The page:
On Friday, that hearing did take place — in front of a different judge after the original judge had to recuse due to a conflict. The new judge, Pulaski County Circuit Judge Chris Piazza, found that Justice Goodson was likely to prevail on the merits of her claim, and granted the preliminary injunction, thereby blocking all television stations from running the attack ads. But in a strange twist, just hours later a second judge in the same circuit declined to grant the injunction in a parallel case. The dual outcomes mean that voters in some parts of Northwest Arkansas have been able to see the attack ads in the final days of the campaign, while others have been barred from doing so.
An excellent summary of the events, with far more detail than I care to set out here, can be found in this Arkansas Online story.
As I previously noted, this case raises a variety of important issues–about freedom of expression and its limits, the power of injunctions, and the wisdom of electing judges. We’ll continue to follow it through Election Day and beyond.
On Monday, Arkansas state trial judge Doug Martin issued a temporary restraining order preventing the conservative Judicial Crisis Network (JCN) from airing television ads critical of Arkansas Supreme Court Justice Courtney Goodson. The ads alleged, among other things, that Justice Goodson accepted monetary gifts from lawyers. Justice Goodson sued JCN, alleging that the ads were false and defamatory. The election is scheduled for next Tuesday, May 22; early voting has already commenced.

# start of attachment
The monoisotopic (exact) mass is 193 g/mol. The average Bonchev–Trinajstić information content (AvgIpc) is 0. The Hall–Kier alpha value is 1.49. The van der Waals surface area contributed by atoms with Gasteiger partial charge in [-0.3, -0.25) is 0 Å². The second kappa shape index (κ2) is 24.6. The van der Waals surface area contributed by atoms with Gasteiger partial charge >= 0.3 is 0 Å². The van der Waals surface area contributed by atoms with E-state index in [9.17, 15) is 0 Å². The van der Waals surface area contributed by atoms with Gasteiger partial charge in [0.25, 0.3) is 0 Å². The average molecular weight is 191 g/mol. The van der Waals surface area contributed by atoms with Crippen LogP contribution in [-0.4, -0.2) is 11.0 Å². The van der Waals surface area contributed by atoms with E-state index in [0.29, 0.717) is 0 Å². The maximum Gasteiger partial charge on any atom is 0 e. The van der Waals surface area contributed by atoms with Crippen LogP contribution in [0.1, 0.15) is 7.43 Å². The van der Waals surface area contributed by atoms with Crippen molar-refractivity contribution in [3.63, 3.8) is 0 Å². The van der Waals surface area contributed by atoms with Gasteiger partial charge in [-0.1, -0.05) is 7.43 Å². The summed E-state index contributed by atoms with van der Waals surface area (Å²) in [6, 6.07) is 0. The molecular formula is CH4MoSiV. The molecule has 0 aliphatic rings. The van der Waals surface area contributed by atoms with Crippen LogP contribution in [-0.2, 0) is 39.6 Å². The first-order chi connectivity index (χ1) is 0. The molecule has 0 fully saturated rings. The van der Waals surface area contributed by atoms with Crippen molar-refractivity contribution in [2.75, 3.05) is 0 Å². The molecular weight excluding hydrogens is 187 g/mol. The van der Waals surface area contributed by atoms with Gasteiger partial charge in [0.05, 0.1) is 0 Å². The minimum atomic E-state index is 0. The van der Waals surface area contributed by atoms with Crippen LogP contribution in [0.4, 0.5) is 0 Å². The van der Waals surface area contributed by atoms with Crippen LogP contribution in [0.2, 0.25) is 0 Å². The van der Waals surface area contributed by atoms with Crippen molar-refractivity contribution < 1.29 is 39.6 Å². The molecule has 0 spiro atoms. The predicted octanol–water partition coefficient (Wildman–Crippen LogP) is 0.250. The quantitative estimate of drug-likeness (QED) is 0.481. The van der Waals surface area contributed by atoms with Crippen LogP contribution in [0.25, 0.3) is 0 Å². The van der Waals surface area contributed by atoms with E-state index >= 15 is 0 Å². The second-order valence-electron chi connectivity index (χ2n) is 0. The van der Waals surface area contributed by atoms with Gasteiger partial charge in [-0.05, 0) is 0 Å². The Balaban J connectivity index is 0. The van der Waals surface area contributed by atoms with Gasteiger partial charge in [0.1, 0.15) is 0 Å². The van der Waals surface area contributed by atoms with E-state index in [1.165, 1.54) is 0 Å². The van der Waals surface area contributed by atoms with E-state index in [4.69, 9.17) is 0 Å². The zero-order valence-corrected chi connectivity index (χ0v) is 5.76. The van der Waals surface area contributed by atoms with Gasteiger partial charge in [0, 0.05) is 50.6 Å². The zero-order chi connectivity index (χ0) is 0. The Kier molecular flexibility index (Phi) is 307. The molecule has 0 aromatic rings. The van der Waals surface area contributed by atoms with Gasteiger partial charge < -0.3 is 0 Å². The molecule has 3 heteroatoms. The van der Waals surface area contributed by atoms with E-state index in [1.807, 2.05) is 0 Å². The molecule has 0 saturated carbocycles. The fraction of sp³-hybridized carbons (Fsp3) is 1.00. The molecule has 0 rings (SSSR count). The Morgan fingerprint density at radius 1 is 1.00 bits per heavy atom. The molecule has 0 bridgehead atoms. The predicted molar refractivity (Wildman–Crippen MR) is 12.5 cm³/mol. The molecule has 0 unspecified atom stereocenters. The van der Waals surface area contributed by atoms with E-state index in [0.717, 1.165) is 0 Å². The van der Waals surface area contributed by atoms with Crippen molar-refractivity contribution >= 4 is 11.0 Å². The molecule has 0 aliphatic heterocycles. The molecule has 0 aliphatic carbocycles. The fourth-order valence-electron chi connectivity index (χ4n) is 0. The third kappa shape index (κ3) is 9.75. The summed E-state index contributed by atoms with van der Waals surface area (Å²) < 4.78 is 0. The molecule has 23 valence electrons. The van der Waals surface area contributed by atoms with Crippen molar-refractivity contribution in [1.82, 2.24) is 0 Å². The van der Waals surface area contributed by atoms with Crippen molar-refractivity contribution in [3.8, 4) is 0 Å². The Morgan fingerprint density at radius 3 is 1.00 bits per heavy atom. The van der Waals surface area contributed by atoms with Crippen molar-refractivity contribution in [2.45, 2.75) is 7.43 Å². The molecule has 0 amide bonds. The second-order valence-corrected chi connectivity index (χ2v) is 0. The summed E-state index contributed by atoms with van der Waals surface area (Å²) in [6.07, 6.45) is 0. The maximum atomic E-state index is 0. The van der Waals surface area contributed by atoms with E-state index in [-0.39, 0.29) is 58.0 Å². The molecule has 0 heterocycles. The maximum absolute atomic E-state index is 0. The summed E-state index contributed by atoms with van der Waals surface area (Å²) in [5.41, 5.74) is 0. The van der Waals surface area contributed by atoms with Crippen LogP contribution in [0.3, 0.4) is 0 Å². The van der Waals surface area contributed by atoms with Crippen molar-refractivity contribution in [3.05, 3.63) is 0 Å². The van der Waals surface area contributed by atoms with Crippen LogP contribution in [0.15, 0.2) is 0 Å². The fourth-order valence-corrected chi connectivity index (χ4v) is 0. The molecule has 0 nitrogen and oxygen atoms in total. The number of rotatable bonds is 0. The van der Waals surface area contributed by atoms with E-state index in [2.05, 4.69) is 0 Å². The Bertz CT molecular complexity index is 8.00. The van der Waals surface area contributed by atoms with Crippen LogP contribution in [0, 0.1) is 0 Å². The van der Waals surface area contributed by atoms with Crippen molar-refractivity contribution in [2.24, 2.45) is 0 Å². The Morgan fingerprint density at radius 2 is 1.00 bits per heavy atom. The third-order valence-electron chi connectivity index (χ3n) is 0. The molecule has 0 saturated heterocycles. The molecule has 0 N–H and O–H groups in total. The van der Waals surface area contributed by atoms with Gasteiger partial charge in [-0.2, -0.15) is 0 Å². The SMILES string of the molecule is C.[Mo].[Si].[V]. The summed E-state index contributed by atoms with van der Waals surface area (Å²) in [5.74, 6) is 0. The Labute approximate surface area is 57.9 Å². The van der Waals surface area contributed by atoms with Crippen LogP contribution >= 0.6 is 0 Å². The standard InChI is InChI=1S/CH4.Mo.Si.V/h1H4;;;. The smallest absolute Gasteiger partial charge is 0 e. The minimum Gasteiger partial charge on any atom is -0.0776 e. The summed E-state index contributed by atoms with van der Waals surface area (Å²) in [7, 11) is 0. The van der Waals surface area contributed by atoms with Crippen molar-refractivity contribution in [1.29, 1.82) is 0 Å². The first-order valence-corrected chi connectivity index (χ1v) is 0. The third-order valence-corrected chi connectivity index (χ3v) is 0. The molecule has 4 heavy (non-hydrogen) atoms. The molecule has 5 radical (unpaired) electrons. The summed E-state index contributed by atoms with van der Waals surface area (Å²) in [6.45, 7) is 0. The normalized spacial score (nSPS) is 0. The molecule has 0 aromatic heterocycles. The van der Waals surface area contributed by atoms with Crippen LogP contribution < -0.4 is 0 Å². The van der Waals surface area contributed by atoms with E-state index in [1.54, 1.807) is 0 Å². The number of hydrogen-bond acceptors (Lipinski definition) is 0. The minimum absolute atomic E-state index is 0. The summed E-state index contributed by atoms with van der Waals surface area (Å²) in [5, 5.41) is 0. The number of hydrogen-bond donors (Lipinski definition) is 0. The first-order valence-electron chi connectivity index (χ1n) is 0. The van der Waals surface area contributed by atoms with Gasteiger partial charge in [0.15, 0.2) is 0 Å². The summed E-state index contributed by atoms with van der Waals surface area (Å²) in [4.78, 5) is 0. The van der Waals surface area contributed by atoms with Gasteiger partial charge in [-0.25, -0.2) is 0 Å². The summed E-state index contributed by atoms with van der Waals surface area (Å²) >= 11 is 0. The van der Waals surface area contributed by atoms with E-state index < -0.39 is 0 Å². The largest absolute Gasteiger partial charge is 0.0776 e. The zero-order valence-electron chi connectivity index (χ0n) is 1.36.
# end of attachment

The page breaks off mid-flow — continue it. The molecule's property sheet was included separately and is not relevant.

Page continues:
The TRO raises a number of evergreen issues in judicial elections, including the degree to which it constitutes an unconstitutional prior restraint on free speech, and whether the harm done to the judicial system by attack ads outweighs any benefits from selecting judges by the ballot. The additional twist here is that the propriety of conduct during judicial elections was itself determined by an elected judge — that is, someone who has a clear stake in the judicial selection process. Indeed, Judge Martin is no stranger to election controversies, having been censured for statements made about his opponent in the 2014 campaign. Of course, any Arkansas state judge would have some professional interest in the outcome of the case (since all face election), and I am not aware of any aspect of Justice Goodson’s complaint that would have made the case fit to be heard by a federal judge with a lifetime appointment.